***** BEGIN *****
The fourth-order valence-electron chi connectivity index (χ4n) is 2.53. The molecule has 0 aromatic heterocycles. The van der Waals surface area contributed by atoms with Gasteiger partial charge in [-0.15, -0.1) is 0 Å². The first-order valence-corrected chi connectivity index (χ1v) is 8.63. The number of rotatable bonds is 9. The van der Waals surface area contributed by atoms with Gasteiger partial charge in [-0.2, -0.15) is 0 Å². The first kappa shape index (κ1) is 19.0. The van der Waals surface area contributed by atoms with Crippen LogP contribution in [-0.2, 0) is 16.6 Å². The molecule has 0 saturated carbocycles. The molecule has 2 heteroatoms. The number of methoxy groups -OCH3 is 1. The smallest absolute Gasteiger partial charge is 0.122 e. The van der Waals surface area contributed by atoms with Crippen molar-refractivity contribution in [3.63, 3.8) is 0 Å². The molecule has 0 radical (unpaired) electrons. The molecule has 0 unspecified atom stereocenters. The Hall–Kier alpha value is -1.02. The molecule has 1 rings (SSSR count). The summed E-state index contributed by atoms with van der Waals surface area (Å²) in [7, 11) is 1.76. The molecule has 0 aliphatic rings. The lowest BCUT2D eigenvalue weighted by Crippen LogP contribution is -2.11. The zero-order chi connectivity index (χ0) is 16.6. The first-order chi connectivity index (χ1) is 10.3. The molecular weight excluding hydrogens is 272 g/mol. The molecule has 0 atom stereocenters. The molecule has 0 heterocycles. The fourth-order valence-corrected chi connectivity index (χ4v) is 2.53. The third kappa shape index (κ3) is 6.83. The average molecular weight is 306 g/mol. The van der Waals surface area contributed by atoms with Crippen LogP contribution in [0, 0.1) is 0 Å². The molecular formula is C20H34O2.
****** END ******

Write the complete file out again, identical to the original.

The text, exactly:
The fourth-order valence-electron chi connectivity index (χ4n) is 2.53. The molecule has 0 aromatic heterocycles. The van der Waals surface area contributed by atoms with Gasteiger partial charge in [-0.15, -0.1) is 0 Å². The first-order valence-corrected chi connectivity index (χ1v) is 8.63. The number of rotatable bonds is 9. The van der Waals surface area contributed by atoms with Gasteiger partial charge in [-0.2, -0.15) is 0 Å². The first kappa shape index (κ1) is 19.0. The van der Waals surface area contributed by atoms with Crippen LogP contribution in [-0.2, 0) is 16.6 Å². The molecule has 0 saturated carbocycles. The molecule has 2 heteroatoms. The number of methoxy groups -OCH3 is 1. The smallest absolute Gasteiger partial charge is 0.122 e. The van der Waals surface area contributed by atoms with Crippen molar-refractivity contribution in [3.63, 3.8) is 0 Å². The molecule has 0 radical (unpaired) electrons. The molecule has 0 unspecified atom stereocenters. The Hall–Kier alpha value is -1.02. The molecule has 1 rings (SSSR count). The summed E-state index contributed by atoms with van der Waals surface area (Å²) in [7, 11) is 1.76. The molecule has 0 aliphatic rings. The lowest BCUT2D eigenvalue weighted by Crippen LogP contribution is -2.11. The zero-order chi connectivity index (χ0) is 16.6. The first-order chi connectivity index (χ1) is 10.3. The molecular weight excluding hydrogens is 272 g/mol. The molecule has 0 atom stereocenters. The molecule has 0 heterocycles. The fourth-order valence-corrected chi connectivity index (χ4v) is 2.53. The third kappa shape index (κ3) is 6.83. The average molecular weight is 306 g/mol. The van der Waals surface area contributed by atoms with Crippen LogP contribution in [0, 0.1) is 0 Å². The molecular formula is C20H34O2.